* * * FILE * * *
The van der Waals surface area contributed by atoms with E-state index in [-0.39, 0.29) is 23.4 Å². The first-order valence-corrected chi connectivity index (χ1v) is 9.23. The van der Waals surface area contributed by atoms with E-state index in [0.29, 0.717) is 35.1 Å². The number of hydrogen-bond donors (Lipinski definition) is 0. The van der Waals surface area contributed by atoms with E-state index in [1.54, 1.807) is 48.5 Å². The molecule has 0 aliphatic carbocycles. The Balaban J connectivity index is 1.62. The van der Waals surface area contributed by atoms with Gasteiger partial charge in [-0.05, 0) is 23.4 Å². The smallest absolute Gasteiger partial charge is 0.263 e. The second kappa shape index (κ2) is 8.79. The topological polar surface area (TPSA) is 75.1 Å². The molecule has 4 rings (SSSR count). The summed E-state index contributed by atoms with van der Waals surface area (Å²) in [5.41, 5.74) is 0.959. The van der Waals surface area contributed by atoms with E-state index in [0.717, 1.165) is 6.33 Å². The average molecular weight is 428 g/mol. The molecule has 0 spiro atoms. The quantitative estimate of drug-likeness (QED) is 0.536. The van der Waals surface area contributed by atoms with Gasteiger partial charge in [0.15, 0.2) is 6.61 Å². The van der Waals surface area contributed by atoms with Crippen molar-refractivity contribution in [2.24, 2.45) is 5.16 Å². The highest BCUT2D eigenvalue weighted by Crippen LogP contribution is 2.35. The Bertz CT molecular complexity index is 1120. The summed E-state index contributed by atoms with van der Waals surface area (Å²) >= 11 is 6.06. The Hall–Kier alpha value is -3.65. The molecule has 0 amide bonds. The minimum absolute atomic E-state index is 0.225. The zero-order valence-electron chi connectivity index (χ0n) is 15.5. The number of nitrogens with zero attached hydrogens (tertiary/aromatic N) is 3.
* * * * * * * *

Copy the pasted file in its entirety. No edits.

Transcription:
The van der Waals surface area contributed by atoms with E-state index in [-0.39, 0.29) is 23.4 Å². The first-order valence-corrected chi connectivity index (χ1v) is 9.23. The van der Waals surface area contributed by atoms with E-state index in [0.29, 0.717) is 35.1 Å². The number of hydrogen-bond donors (Lipinski definition) is 0. The van der Waals surface area contributed by atoms with E-state index in [1.54, 1.807) is 48.5 Å². The molecule has 0 aliphatic carbocycles. The Balaban J connectivity index is 1.62. The van der Waals surface area contributed by atoms with Gasteiger partial charge in [-0.05, 0) is 23.4 Å². The smallest absolute Gasteiger partial charge is 0.263 e. The second kappa shape index (κ2) is 8.79. The topological polar surface area (TPSA) is 75.1 Å². The molecule has 4 rings (SSSR count). The summed E-state index contributed by atoms with van der Waals surface area (Å²) in [5.41, 5.74) is 0.959. The van der Waals surface area contributed by atoms with E-state index in [0.717, 1.165) is 6.33 Å². The average molecular weight is 428 g/mol. The molecule has 0 spiro atoms. The quantitative estimate of drug-likeness (QED) is 0.536. The van der Waals surface area contributed by atoms with Gasteiger partial charge in [0.15, 0.2) is 6.61 Å². The van der Waals surface area contributed by atoms with Crippen molar-refractivity contribution in [2.24, 2.45) is 5.16 Å². The highest BCUT2D eigenvalue weighted by Crippen LogP contribution is 2.35. The Bertz CT molecular complexity index is 1120. The summed E-state index contributed by atoms with van der Waals surface area (Å²) >= 11 is 6.06. The Hall–Kier alpha value is -3.65. The molecule has 0 amide bonds. The minimum absolute atomic E-state index is 0.225. The zero-order valence-electron chi connectivity index (χ0n) is 15.5. The number of nitrogens with zero attached hydrogens (tertiary/aromatic N) is 3.